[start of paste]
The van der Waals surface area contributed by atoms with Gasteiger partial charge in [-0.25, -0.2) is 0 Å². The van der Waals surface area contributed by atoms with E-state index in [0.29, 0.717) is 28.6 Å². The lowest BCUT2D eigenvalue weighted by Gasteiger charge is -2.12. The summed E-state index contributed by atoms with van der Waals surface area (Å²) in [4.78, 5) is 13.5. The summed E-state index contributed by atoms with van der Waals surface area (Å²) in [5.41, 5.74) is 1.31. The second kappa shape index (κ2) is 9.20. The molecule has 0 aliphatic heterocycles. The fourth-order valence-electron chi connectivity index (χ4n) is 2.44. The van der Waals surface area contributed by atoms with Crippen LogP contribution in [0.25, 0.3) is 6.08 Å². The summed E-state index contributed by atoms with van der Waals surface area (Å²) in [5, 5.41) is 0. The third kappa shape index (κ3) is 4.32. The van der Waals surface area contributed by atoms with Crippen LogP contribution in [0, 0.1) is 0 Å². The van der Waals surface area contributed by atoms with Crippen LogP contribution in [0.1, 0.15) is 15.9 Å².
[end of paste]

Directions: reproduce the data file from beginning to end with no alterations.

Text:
The van der Waals surface area contributed by atoms with Gasteiger partial charge in [-0.25, -0.2) is 0 Å². The van der Waals surface area contributed by atoms with E-state index in [0.29, 0.717) is 28.6 Å². The lowest BCUT2D eigenvalue weighted by Gasteiger charge is -2.12. The summed E-state index contributed by atoms with van der Waals surface area (Å²) in [4.78, 5) is 13.5. The summed E-state index contributed by atoms with van der Waals surface area (Å²) in [5.41, 5.74) is 1.31. The second kappa shape index (κ2) is 9.20. The molecule has 0 aliphatic heterocycles. The fourth-order valence-electron chi connectivity index (χ4n) is 2.44. The van der Waals surface area contributed by atoms with Crippen LogP contribution in [0.25, 0.3) is 6.08 Å². The summed E-state index contributed by atoms with van der Waals surface area (Å²) in [5, 5.41) is 0. The third kappa shape index (κ3) is 4.32. The van der Waals surface area contributed by atoms with Crippen LogP contribution in [0, 0.1) is 0 Å². The van der Waals surface area contributed by atoms with Crippen LogP contribution in [0.1, 0.15) is 15.9 Å².